Advertising items, simply put, are those items which are created in order to promote or sell a product, service, or brand. They typically carry not only the company name, but often feature company logos as well. Over time, companies may have changed or modified their name, logos - or even been bought out by other companies, and collecting such items shows a visual trail of that history. A history which also can provide a sense of nostalgia for "back in the day" for many.
Advertising items bring back nostalgia - not only for a time period, but a specific place too. It could be the fun memories of the old local soda shop, the dairy where dad worked, the gas station grandpa owned, or being down on grandma's farm. Giving the gift of antique and vintage advertising items often means giving back a sense of the past, even a part of one's own family history.
Among our unique advertising collectibles at Fargo Antiques & Repurposed Market, you'll find beer items (called breweriana in collecting circles); oil & gas items (called petroliana); cigar & cigarette items (tobacciana); soda pop & beverage bottles; glass milk bottles and other dairy items; medical & pharmacy items; farming equipment advertising items, including Case, John Deere, Red Wing... Some of the old farm items will even have small towns printed on them, so you can collect & present items from where the old family homestead was!
We have large items for walls, such as vintage signs, clocks, even entire car hoods and tailgates! We have classics, such as antique wooden crates, boxes, & crocks. We have smaller items for curios & cabinets, like tins, bottles, & jars. We have postcards, trade cards, matchbooks, and other ephemera. We even have wearable advertising items, such as pinbacks, shirts, & leather jackets. And, of course, we have good old fashioned paper printed advertisements, suitable for framing & display!
Whether it's for Father's Day, a birthday, or "just because" - we have special pieces for the special people in your life! There are always items coming - & going! - from the shop, so check us out often!
Ephemera is a popular area of collecting and even decorating these days. But what is it?
The word “ephemera” basically means something that is short-lived. Unlike the original meaning, collectible ephemera is not a short-lived organism, but instead represents objects that exist, or are used or enjoyed, for just a short time. These objects are what most collectors consider consider to be “fragments of everyday life.”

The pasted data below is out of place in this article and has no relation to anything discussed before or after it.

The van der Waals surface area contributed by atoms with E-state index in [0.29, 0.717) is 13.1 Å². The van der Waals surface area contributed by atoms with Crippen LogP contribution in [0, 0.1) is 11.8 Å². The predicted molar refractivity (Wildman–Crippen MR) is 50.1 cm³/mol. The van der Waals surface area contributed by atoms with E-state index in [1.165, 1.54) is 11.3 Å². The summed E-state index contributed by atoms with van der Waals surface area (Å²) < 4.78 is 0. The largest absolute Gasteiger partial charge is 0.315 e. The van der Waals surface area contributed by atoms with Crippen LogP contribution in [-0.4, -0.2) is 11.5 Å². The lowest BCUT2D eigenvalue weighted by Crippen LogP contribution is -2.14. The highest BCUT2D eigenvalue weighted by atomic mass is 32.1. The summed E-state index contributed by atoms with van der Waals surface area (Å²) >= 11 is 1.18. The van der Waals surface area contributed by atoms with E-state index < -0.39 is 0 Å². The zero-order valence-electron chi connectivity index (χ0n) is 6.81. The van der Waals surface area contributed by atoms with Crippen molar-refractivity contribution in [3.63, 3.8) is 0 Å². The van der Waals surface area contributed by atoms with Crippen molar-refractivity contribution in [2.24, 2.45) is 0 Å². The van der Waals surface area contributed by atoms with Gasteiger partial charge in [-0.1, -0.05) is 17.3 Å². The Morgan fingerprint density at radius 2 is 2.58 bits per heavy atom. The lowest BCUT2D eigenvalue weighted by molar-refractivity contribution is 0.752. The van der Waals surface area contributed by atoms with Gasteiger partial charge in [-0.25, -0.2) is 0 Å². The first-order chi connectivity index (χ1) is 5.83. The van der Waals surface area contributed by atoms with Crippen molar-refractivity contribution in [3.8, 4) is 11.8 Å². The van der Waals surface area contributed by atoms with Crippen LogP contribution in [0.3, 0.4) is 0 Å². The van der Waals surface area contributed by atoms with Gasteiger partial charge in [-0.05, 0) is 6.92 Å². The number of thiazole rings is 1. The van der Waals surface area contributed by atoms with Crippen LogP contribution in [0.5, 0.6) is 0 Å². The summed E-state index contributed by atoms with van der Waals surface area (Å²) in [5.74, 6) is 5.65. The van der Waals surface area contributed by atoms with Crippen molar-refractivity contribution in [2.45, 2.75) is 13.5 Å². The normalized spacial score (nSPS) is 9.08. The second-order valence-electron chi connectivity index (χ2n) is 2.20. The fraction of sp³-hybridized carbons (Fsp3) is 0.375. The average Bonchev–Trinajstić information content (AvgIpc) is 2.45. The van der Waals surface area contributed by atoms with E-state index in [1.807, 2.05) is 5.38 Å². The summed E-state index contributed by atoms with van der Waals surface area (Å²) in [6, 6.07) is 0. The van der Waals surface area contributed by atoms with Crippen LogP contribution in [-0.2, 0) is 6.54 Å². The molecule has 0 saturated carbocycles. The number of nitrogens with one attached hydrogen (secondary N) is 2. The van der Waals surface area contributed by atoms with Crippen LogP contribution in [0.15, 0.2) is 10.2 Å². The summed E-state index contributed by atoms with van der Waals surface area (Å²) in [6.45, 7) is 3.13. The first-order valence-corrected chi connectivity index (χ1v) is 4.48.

Catalogs, newspapers, & magazines were only intended to be kept until the next issue arrived.
Receipts, billheads, invoices, and the like, were only meant to be kept for customer returns, tax filings, or until product warranties ran out.
Despite what your great aunt may have intimated, not every greeting card, Valentine, postcard, or letter is deemed worthy of saving for eternity. But those which have been saved are now delights to collectors!
Maps were only meant to be kept a year or so, until the next map was made - and road maps often didn’t survive past the first road trip as people often can never quite fold them back neatly again!
Calendars, typically, are expected to only be kept for the year. The same can be said for many licenses and certificates. Even baptismal and marriage certificates, school attendance cards, and other items really weren’t intended to be kept forever -- even if they were supposed to go on your permanent record!
Matchbooks were presumed to be kept for as long as there were matches to be found in them (or, perhaps a bit longer, if you were saving that special phone number written in it!)
Posters, restaurant menus, travel brochures, advertising booklets -- even those little old cookbooks, they were all designed to be temporary items, with new editions updated frequently.
Kids toys, such as stickers, paper dolls, baseball cards, and coloring books were only intended for temporary play, and were not intended to be kept for so many years.
Ink blotters, product labels, trade cards, decals, placemats and napkins, wrapping paper, packaging and product boxes, shipping and postal labels, envelopes, stamps -- all ephemeral bits of our human lives.
Even photographs are considered to be ephemera. In part because most of them are printed on paper, true; but also because, as you can see at an estate sale of auction, it’s a sad fact that many families do not pass down old family photo albums (let alone the snapshots, slides, and movies) through the generations.
All these items were originally intended to only have a short-term usefulness, and therefore expected to have short lives.
Yet, as ephemera expert Maurice Rickards has noted, the temporary intent or lifespan of these items is the actual appeal. “The essential appeal of most forms of ephemera lies in their fragility, their vulnerability – the very improbability of their survival.”
As a category of collecting, ephemera is often used to describe various forms of paper, as shown and noted in this blog post. The fragility of paper or cardboard certainly limits the number of these items which survive into their old age! But this area of collecting isn’t necessarily limited to paper items only.
Some pieces of ephemera are printed not on paper or cardboard, but rather are printed on wood, plastics, metal, cloth, leather, and other materials. Other pieces are not necessarily printed on at all, but molded into shapes and logos as well.